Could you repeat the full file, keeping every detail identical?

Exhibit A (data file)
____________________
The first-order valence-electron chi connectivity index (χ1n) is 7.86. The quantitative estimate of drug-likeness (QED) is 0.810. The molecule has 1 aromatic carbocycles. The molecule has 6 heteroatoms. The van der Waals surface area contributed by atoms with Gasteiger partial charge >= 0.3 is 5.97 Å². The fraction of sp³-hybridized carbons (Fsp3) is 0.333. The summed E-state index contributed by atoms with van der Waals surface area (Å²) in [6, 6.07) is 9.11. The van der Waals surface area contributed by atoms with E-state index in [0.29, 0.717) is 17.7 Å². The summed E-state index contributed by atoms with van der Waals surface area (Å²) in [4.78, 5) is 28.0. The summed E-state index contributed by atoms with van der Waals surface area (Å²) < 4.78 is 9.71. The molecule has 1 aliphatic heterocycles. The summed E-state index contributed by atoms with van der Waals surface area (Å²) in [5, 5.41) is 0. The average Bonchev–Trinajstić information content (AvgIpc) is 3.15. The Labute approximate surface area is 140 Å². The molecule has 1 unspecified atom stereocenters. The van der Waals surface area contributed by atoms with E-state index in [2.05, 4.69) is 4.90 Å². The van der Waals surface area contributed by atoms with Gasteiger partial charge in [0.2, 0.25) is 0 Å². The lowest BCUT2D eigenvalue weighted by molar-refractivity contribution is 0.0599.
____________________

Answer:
The first-order valence-electron chi connectivity index (χ1n) is 7.86. The quantitative estimate of drug-likeness (QED) is 0.810. The molecule has 1 aromatic carbocycles. The molecule has 6 heteroatoms. The van der Waals surface area contributed by atoms with Gasteiger partial charge >= 0.3 is 5.97 Å². The fraction of sp³-hybridized carbons (Fsp3) is 0.333. The summed E-state index contributed by atoms with van der Waals surface area (Å²) in [6, 6.07) is 9.11. The van der Waals surface area contributed by atoms with E-state index in [0.29, 0.717) is 17.7 Å². The summed E-state index contributed by atoms with van der Waals surface area (Å²) in [4.78, 5) is 28.0. The summed E-state index contributed by atoms with van der Waals surface area (Å²) < 4.78 is 9.71. The molecule has 1 aliphatic heterocycles. The summed E-state index contributed by atoms with van der Waals surface area (Å²) in [5, 5.41) is 0. The average Bonchev–Trinajstić information content (AvgIpc) is 3.15. The Labute approximate surface area is 140 Å². The molecule has 1 unspecified atom stereocenters. The van der Waals surface area contributed by atoms with E-state index in [2.05, 4.69) is 4.90 Å². The van der Waals surface area contributed by atoms with Gasteiger partial charge in [0.2, 0.25) is 0 Å². The lowest BCUT2D eigenvalue weighted by molar-refractivity contribution is 0.0599.